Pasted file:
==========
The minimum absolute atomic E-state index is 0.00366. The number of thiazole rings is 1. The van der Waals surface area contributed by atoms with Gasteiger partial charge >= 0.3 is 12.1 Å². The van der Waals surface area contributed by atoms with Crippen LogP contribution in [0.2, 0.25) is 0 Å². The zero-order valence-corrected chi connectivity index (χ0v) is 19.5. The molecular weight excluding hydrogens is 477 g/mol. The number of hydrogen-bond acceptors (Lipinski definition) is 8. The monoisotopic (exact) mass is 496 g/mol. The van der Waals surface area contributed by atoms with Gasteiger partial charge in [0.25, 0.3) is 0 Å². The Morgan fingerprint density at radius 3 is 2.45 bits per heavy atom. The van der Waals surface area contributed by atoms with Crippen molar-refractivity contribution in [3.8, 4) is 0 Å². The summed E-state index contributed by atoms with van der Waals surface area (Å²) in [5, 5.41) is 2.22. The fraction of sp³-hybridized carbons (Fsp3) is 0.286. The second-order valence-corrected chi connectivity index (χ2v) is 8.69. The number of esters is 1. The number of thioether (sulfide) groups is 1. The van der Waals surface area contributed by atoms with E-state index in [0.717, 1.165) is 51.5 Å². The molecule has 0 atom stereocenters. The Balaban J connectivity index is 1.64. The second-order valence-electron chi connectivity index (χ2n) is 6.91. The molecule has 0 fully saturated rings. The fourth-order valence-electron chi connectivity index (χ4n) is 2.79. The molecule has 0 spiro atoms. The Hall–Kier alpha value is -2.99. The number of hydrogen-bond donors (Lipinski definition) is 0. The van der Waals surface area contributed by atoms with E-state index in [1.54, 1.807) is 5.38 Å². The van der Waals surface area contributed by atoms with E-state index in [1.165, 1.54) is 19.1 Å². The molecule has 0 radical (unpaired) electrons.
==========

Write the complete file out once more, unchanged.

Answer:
The minimum absolute atomic E-state index is 0.00366. The number of thiazole rings is 1. The van der Waals surface area contributed by atoms with Gasteiger partial charge >= 0.3 is 12.1 Å². The van der Waals surface area contributed by atoms with Crippen LogP contribution in [0.2, 0.25) is 0 Å². The zero-order valence-corrected chi connectivity index (χ0v) is 19.5. The molecular weight excluding hydrogens is 477 g/mol. The number of hydrogen-bond acceptors (Lipinski definition) is 8. The monoisotopic (exact) mass is 496 g/mol. The van der Waals surface area contributed by atoms with Gasteiger partial charge in [0.25, 0.3) is 0 Å². The Morgan fingerprint density at radius 3 is 2.45 bits per heavy atom. The van der Waals surface area contributed by atoms with Crippen molar-refractivity contribution in [3.8, 4) is 0 Å². The summed E-state index contributed by atoms with van der Waals surface area (Å²) in [5, 5.41) is 2.22. The fraction of sp³-hybridized carbons (Fsp3) is 0.286. The second-order valence-corrected chi connectivity index (χ2v) is 8.69. The number of esters is 1. The number of thioether (sulfide) groups is 1. The van der Waals surface area contributed by atoms with E-state index in [0.717, 1.165) is 51.5 Å². The molecule has 0 atom stereocenters. The Balaban J connectivity index is 1.64. The second-order valence-electron chi connectivity index (χ2n) is 6.91. The molecule has 0 fully saturated rings. The fourth-order valence-electron chi connectivity index (χ4n) is 2.79. The molecule has 0 spiro atoms. The Hall–Kier alpha value is -2.99. The number of hydrogen-bond donors (Lipinski definition) is 0. The van der Waals surface area contributed by atoms with E-state index in [1.54, 1.807) is 5.38 Å². The van der Waals surface area contributed by atoms with E-state index in [1.165, 1.54) is 19.1 Å². The molecule has 0 radical (unpaired) electrons.